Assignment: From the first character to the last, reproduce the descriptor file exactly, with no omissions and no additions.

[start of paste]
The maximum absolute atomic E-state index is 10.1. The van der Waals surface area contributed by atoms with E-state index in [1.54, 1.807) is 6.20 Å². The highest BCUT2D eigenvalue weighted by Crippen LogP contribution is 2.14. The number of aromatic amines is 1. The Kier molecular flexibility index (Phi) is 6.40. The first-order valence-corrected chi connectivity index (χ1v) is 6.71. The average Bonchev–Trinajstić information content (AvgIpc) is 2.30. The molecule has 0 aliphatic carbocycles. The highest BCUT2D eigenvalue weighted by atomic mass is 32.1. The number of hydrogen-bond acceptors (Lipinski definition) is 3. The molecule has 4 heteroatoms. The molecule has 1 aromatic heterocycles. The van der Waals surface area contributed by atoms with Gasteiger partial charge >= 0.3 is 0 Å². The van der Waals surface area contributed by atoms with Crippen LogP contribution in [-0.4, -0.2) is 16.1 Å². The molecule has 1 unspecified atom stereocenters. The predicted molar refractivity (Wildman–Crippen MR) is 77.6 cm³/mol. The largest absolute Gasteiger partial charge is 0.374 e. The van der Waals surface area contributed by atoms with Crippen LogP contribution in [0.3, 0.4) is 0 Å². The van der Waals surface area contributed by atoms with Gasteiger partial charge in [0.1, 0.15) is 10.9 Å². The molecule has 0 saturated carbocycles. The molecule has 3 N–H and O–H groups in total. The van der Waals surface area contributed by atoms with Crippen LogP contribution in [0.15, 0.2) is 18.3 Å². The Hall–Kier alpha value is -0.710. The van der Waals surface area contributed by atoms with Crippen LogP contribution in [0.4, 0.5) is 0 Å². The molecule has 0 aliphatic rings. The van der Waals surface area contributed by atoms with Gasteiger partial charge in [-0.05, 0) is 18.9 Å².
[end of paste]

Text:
The maximum absolute atomic E-state index is 10.1. The van der Waals surface area contributed by atoms with E-state index in [1.54, 1.807) is 6.20 Å². The highest BCUT2D eigenvalue weighted by Crippen LogP contribution is 2.14. The number of aromatic amines is 1. The Kier molecular flexibility index (Phi) is 6.40. The first-order valence-corrected chi connectivity index (χ1v) is 6.71. The average Bonchev–Trinajstić information content (AvgIpc) is 2.30. The molecule has 0 aliphatic carbocycles. The highest BCUT2D eigenvalue weighted by atomic mass is 32.1. The number of hydrogen-bond acceptors (Lipinski definition) is 3. The molecule has 4 heteroatoms. The molecule has 1 aromatic heterocycles. The van der Waals surface area contributed by atoms with Gasteiger partial charge >= 0.3 is 0 Å². The van der Waals surface area contributed by atoms with Crippen LogP contribution in [-0.4, -0.2) is 16.1 Å². The molecule has 1 unspecified atom stereocenters. The predicted molar refractivity (Wildman–Crippen MR) is 77.6 cm³/mol. The largest absolute Gasteiger partial charge is 0.374 e. The van der Waals surface area contributed by atoms with Crippen LogP contribution in [0.3, 0.4) is 0 Å². The van der Waals surface area contributed by atoms with Gasteiger partial charge in [0.1, 0.15) is 10.9 Å². The molecule has 0 saturated carbocycles. The molecule has 3 N–H and O–H groups in total. The van der Waals surface area contributed by atoms with Crippen LogP contribution in [0.15, 0.2) is 18.3 Å². The Hall–Kier alpha value is -0.710. The van der Waals surface area contributed by atoms with Crippen LogP contribution in [0.4, 0.5) is 0 Å². The molecule has 0 aliphatic rings. The van der Waals surface area contributed by atoms with Gasteiger partial charge in [-0.05, 0) is 18.9 Å².